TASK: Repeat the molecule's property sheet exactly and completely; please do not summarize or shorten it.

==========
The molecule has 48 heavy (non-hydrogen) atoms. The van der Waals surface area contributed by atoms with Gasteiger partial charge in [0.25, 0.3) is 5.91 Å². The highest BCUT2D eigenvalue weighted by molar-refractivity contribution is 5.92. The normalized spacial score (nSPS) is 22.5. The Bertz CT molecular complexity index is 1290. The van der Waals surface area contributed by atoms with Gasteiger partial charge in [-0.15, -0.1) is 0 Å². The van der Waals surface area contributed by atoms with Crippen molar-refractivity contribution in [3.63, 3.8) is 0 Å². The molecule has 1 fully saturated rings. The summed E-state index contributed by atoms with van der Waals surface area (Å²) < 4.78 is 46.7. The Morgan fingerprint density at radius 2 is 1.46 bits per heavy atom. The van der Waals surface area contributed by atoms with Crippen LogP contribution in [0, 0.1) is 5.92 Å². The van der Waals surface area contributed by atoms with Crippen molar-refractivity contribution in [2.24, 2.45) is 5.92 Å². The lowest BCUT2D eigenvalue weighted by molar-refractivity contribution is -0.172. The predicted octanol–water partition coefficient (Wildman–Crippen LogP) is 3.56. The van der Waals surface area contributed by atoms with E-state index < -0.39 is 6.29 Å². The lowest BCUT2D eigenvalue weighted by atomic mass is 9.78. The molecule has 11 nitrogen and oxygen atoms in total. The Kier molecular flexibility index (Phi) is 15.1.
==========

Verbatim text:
The molecule has 48 heavy (non-hydrogen) atoms. The van der Waals surface area contributed by atoms with Gasteiger partial charge in [0.25, 0.3) is 5.91 Å². The highest BCUT2D eigenvalue weighted by molar-refractivity contribution is 5.92. The normalized spacial score (nSPS) is 22.5. The Bertz CT molecular complexity index is 1290. The van der Waals surface area contributed by atoms with Gasteiger partial charge in [-0.15, -0.1) is 0 Å². The van der Waals surface area contributed by atoms with Crippen molar-refractivity contribution in [3.63, 3.8) is 0 Å². The molecule has 1 fully saturated rings. The summed E-state index contributed by atoms with van der Waals surface area (Å²) < 4.78 is 46.7. The Morgan fingerprint density at radius 2 is 1.46 bits per heavy atom. The van der Waals surface area contributed by atoms with Crippen LogP contribution in [0, 0.1) is 5.92 Å². The van der Waals surface area contributed by atoms with Crippen molar-refractivity contribution in [2.24, 2.45) is 5.92 Å². The lowest BCUT2D eigenvalue weighted by molar-refractivity contribution is -0.172. The predicted octanol–water partition coefficient (Wildman–Crippen LogP) is 3.56. The van der Waals surface area contributed by atoms with E-state index < -0.39 is 6.29 Å². The lowest BCUT2D eigenvalue weighted by atomic mass is 9.78. The molecule has 11 nitrogen and oxygen atoms in total. The Kier molecular flexibility index (Phi) is 15.1.